RBR Newsletter

Preventing Loss of Muscle with Aging

By Gabe Mirkin, MD

If you don’t exercise vigorously, expect to lose muscle size and strength as you age.

Between 40 and 50 years of age, you lose about 8 percent of your muscle size. This loss increases to 15 percent per decade after age 75. The people who lose the most muscle usually are the least active, exercise the least and are the ones who die earliest.

Older people who lose muscles are four times more likely to be disabled, have difficulty walking and need walkers or other mechanical devices to help them walk (Am J Epidemiol, 1998; 147(8):755–763). The authors say “Exercise decreases body fat and obesity, increases muscle strength, improves balance, gait, and mobility, decreases likelihood of falling, improves psychological health, reduces arthritis pain, and heart attacks, osteoporosis, cancer, and diabetes.”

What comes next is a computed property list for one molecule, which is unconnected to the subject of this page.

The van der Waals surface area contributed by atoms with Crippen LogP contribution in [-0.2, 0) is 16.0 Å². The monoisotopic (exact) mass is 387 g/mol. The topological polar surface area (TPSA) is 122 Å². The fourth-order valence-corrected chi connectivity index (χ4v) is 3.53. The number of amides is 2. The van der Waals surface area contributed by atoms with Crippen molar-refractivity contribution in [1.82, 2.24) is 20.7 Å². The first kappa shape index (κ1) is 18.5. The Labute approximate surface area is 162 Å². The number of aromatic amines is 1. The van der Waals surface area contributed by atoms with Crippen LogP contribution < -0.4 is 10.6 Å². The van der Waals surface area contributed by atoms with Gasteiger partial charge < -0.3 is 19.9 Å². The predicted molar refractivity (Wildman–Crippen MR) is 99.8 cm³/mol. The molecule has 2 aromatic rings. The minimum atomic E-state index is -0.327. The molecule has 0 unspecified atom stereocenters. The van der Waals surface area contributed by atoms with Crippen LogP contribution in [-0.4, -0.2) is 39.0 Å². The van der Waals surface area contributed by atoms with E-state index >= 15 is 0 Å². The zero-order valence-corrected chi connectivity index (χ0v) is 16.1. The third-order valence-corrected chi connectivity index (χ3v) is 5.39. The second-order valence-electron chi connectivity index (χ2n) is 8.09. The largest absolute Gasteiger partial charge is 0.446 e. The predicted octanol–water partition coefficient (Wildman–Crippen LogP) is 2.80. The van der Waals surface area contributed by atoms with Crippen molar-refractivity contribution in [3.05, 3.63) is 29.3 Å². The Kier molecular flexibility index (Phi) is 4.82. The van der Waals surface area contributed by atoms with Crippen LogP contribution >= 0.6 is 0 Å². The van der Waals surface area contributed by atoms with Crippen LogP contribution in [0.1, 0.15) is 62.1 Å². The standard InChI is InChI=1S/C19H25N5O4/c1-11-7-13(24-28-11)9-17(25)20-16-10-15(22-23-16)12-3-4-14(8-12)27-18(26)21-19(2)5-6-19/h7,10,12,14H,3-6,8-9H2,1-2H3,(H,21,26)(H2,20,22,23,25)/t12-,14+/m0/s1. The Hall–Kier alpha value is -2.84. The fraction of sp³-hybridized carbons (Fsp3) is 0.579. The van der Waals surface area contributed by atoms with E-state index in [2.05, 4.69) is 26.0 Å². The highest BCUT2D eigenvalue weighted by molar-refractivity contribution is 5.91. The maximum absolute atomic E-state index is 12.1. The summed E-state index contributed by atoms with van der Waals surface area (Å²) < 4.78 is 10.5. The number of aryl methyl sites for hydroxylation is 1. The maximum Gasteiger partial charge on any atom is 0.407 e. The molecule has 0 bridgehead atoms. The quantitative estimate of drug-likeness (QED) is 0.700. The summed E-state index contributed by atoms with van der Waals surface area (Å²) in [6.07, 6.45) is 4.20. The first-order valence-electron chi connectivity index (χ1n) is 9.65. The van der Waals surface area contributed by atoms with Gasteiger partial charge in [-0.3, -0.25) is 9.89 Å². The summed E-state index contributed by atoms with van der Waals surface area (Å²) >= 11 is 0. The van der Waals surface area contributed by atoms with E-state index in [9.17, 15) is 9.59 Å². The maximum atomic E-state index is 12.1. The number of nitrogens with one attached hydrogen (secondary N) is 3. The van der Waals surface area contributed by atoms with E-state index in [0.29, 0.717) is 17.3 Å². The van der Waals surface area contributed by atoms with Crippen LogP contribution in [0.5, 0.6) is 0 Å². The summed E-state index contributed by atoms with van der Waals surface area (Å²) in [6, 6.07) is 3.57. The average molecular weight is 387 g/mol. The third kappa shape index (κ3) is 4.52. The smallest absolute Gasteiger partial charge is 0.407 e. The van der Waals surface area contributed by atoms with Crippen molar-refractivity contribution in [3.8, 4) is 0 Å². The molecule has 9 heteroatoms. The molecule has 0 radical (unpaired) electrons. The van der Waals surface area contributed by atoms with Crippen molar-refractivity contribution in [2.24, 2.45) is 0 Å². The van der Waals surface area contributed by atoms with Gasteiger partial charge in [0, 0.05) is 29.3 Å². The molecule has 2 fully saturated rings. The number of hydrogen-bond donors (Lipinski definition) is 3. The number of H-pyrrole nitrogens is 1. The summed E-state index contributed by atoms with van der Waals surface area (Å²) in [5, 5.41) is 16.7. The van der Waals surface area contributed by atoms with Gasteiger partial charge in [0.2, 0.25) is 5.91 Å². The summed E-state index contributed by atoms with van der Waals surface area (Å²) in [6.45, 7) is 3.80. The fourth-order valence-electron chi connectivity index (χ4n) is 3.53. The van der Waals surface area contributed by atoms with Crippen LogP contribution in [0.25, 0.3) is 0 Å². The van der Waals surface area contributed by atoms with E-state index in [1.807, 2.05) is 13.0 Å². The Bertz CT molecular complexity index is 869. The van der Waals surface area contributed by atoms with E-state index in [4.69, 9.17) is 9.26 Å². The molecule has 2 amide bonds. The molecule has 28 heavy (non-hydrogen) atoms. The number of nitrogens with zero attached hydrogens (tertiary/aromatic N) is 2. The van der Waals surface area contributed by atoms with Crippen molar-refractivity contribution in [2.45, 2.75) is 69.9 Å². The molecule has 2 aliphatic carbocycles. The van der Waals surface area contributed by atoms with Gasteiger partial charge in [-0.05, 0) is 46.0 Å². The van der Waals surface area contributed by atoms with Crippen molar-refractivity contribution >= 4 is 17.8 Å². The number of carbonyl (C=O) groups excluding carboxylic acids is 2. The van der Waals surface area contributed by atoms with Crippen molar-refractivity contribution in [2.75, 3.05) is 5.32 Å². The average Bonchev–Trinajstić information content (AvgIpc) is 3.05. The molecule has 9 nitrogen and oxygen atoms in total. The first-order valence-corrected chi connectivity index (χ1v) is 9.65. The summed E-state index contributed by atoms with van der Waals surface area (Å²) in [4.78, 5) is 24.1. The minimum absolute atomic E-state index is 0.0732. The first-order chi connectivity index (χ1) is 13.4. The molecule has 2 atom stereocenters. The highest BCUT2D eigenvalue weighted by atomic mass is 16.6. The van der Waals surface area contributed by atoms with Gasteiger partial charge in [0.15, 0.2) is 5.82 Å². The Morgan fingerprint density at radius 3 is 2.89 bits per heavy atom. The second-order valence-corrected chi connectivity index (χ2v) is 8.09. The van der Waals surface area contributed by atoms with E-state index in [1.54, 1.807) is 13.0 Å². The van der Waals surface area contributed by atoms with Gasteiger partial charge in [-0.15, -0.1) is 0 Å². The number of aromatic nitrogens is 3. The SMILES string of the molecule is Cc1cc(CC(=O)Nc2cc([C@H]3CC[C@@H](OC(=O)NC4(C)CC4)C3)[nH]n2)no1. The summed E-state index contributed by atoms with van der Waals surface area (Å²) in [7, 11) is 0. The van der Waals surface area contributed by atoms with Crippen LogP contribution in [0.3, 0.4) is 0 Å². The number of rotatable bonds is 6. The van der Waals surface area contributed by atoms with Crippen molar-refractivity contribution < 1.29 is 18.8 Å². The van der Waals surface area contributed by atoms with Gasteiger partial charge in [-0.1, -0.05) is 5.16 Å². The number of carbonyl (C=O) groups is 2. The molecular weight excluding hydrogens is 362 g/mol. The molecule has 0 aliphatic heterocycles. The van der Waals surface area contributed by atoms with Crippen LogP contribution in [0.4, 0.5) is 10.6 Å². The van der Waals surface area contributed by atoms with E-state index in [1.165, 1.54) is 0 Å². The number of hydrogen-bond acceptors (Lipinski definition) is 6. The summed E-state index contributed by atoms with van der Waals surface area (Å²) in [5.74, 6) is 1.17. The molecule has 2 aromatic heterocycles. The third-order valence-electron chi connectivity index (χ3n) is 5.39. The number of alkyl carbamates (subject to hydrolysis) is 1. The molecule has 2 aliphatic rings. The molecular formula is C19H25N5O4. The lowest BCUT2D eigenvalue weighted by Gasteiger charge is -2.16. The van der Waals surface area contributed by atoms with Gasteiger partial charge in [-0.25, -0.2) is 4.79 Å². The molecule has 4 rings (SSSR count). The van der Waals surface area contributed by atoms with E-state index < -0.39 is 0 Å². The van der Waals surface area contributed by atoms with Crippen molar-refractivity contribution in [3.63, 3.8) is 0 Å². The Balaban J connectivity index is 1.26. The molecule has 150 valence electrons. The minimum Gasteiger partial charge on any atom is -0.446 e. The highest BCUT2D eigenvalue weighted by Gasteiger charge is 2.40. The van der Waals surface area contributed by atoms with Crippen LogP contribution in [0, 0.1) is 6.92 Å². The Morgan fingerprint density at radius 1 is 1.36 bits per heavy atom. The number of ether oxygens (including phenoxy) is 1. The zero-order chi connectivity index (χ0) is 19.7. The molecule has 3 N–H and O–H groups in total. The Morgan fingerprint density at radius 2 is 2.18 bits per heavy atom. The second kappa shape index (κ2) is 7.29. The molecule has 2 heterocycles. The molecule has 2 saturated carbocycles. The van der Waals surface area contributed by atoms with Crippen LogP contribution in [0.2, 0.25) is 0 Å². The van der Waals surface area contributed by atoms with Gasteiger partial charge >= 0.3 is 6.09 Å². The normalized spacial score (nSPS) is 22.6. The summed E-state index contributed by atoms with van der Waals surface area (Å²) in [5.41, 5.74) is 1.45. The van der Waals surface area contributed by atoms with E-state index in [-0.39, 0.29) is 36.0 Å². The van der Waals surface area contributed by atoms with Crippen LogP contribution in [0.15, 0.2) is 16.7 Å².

How Aging Causes Loss of Muscle

Muscles are made up of thousands of individual muscle fibers. Each muscle fiber is innervated by a single nerve. With aging, humans lose the nerves that innervate muscle fibers, and with each nerve loss, they lose the associated muscle fiber. For example, the vastus medialis muscle in the front of your thigh contains 800,000 muscle fibers when you are 20. At age 60, it will have only 250,000 fibers.

Exercise Reduces Loss of Muscle

Inactivity causes tremendous loss of muscle size and strength. If you inactivate a leg by putting it in a cast, you lose a large amount of muscle size in just four days. However, if you make the inactivated leg muscles contract by stimulating them with an electric current, some of the loss of muscle size is prevented (Nutrition, Acta Physiol (Oxf). March 2014; 210(3):628-41).

You can enlarge muscles by exercising against resistance as you age (The Journals of Gerontology, August, 2012), but not by eating more protein (Clin Interv Aging, July, 2012 ;7:225 – 234). Resistance exercise increases muscle size and strength in older people (Med. Sci. Sports Exerc, 2011; 43 (2): 249–58); however, with aging you need to work much harder to gain the amount of strength that a younger person would get with the same program (Med. Sci. Sports Exerc, 2011; 43 (2): 249–58).